Sunday, October 10, 2010

Bird Field Guide Recommendations

Beginning birders might find this bird difficult to identify.  During my 30 years of teaching ornithology, I am often asked to recommend bird guides. Here are some quick suggestions.

I believe the best book for beginners is Peterson's Eastern Birds.  Birders in western North America will want the Western volume (Minnesota counts as East).  The bird portraits in the Peterson book are large, accurate, and clear.  The patented Peterson system of arrows pointing to the most important field marks is also a plus.  Finally, Peterson's introduction presents a fine essay on how to identify birds.

Many advanced birders use The Sibley Guide to Birds.  Sibley also paints his birds large, but with much more detail than Peterson.  This detail is great for the more advanced birder, but may tend to confuse a beginner.  The Sibley book contains all the birds of North America, which is good for a traveling birder, but gives the novice more chance to make mistakes. When the Sibley book first came out, it was criticized for being too large to carry in the field.  Since then he has published smaller guides to eastern and western birds, but I feel the bird pictures in those two books are too small for effective identification.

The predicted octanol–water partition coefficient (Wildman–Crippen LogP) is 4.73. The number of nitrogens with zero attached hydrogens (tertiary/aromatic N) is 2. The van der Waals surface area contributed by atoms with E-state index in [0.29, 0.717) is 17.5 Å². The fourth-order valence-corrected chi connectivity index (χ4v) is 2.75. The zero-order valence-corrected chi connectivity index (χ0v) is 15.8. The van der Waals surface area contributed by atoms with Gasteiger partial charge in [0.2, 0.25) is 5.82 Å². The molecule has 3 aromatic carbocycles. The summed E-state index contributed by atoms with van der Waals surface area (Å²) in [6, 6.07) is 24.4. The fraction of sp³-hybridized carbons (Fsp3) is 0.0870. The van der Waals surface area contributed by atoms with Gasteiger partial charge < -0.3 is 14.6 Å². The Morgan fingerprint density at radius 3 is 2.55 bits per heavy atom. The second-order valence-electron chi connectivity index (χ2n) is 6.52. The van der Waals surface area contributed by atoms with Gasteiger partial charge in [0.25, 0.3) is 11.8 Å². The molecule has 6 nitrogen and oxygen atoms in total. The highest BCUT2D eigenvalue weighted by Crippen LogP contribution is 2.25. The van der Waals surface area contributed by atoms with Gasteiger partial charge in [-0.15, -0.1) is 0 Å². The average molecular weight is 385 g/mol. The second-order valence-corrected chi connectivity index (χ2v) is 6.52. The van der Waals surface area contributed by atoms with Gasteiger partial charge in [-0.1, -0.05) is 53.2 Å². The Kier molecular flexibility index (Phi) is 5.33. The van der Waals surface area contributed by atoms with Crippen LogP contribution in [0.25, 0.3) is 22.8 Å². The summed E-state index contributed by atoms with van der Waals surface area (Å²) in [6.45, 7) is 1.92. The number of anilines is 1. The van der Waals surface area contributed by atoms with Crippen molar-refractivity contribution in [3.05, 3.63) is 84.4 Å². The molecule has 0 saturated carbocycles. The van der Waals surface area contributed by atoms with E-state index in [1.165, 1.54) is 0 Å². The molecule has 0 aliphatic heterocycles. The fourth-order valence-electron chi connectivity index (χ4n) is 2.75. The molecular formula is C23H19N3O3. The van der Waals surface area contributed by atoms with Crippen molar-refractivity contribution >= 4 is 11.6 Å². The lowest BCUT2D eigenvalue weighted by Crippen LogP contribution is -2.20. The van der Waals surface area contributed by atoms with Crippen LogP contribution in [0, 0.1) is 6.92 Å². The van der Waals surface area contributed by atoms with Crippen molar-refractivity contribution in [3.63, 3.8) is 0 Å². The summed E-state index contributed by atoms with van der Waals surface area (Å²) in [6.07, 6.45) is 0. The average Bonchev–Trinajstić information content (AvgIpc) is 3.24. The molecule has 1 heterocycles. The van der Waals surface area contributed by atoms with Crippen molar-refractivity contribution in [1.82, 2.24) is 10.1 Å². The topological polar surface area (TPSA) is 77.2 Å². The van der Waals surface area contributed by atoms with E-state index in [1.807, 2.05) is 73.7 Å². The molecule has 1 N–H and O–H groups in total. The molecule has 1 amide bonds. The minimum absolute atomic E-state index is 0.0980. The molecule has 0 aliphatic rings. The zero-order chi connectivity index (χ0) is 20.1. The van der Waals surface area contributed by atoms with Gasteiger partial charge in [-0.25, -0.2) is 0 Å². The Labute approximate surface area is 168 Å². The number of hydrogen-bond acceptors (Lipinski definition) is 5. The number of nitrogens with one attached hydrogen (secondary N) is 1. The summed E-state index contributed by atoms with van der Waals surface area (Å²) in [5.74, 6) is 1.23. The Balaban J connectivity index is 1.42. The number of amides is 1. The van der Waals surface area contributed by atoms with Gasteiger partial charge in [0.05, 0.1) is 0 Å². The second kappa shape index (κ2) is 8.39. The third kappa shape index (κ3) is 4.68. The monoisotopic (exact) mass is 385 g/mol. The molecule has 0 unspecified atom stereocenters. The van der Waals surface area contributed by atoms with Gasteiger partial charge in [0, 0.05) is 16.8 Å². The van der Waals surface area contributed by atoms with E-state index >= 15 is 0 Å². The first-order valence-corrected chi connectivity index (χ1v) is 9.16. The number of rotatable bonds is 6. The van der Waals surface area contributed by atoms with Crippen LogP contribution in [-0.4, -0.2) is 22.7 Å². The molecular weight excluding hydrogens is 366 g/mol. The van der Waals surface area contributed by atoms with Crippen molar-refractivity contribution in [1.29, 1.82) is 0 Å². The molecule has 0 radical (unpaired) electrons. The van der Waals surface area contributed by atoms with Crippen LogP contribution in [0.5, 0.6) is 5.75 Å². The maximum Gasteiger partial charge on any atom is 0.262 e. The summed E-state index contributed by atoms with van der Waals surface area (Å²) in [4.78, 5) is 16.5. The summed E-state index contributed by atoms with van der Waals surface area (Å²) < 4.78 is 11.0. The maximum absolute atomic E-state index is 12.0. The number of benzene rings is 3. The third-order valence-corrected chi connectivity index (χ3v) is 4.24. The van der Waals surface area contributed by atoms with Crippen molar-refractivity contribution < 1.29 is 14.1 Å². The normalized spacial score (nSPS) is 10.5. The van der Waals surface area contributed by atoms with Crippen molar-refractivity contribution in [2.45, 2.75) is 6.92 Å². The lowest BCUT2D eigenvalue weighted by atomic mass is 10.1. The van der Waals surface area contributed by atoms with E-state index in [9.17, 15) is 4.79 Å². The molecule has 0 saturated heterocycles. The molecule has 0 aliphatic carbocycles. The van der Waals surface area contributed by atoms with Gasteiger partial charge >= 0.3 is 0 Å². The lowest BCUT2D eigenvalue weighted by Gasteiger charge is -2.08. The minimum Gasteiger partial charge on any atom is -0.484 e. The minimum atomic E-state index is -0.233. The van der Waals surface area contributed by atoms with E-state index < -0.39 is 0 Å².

I usually carry Sibley with me at all times, but lately I have been enjoying the National Geographic Illustrated Birds of
North America Folio Edition
.  It is a coffee table-sized book that I keep in my house for when I return from the field.  The book is also effective for teaching to groups. For my old eyes, the large format is quite enjoyable.  In many respects this latest edition of the National Geographic guide is comparable to the Sibley guide, and most advanced birders own both.

Finally, during my later years of teaching, I assigned my students Thayer's Birds of North America DVD. Be careful to order the correct version for your computer, Windows or Mac (the lower link to Amazon.com is a Mac version). I never liked field guides based on photographs because I felt it hard for a birder to focus on the most important field marks.  This DVD, however, contains multiple images of most birds (which can be shown side-by-side), song files, range maps, videos, and even a short ornithology textbook.  Most importantly, you can build bird quizzes with the birds you want to learn.  After using these quizzes, my students commented that identifying birds was pretty easy.  I replied that most things become easy if you study as hard and as often as they did while using their Thayer bird quizzes.

The bird above?  A young Yellow-bellied Sapsucker--complete with dried sap on its chin!   Sapsuckers will drink sap from the holes in the trees they drill, and will also dip insects into the sap.  Perhaps they like their arthropods to be sugar-coated.

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